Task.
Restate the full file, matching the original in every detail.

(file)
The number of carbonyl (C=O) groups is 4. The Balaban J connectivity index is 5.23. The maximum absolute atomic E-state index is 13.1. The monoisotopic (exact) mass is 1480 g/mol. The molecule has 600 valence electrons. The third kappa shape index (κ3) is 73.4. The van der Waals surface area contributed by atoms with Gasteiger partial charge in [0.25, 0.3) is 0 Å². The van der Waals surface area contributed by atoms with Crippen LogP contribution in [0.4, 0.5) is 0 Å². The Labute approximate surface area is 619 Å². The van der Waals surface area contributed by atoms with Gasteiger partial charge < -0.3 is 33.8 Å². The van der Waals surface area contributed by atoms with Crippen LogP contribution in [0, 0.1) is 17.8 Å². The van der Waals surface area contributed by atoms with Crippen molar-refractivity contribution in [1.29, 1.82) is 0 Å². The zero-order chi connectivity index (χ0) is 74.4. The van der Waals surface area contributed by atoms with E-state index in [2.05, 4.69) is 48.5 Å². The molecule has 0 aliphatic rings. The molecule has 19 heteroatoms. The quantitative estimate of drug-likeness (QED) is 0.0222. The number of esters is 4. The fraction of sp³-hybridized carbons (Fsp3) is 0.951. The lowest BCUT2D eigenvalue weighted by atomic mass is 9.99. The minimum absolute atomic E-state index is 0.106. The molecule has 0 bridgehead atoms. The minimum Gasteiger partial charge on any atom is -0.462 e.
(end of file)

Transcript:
The number of carbonyl (C=O) groups is 4. The Balaban J connectivity index is 5.23. The maximum absolute atomic E-state index is 13.1. The monoisotopic (exact) mass is 1480 g/mol. The molecule has 600 valence electrons. The third kappa shape index (κ3) is 73.4. The van der Waals surface area contributed by atoms with Gasteiger partial charge in [0.25, 0.3) is 0 Å². The van der Waals surface area contributed by atoms with Crippen LogP contribution in [0.4, 0.5) is 0 Å². The Labute approximate surface area is 619 Å². The van der Waals surface area contributed by atoms with Gasteiger partial charge < -0.3 is 33.8 Å². The van der Waals surface area contributed by atoms with Crippen LogP contribution in [0, 0.1) is 17.8 Å². The van der Waals surface area contributed by atoms with Crippen molar-refractivity contribution in [1.29, 1.82) is 0 Å². The zero-order chi connectivity index (χ0) is 74.4. The van der Waals surface area contributed by atoms with E-state index in [2.05, 4.69) is 48.5 Å². The molecule has 0 aliphatic rings. The molecule has 19 heteroatoms. The quantitative estimate of drug-likeness (QED) is 0.0222. The number of esters is 4. The fraction of sp³-hybridized carbons (Fsp3) is 0.951. The lowest BCUT2D eigenvalue weighted by atomic mass is 9.99. The minimum absolute atomic E-state index is 0.106. The molecule has 0 bridgehead atoms. The minimum Gasteiger partial charge on any atom is -0.462 e.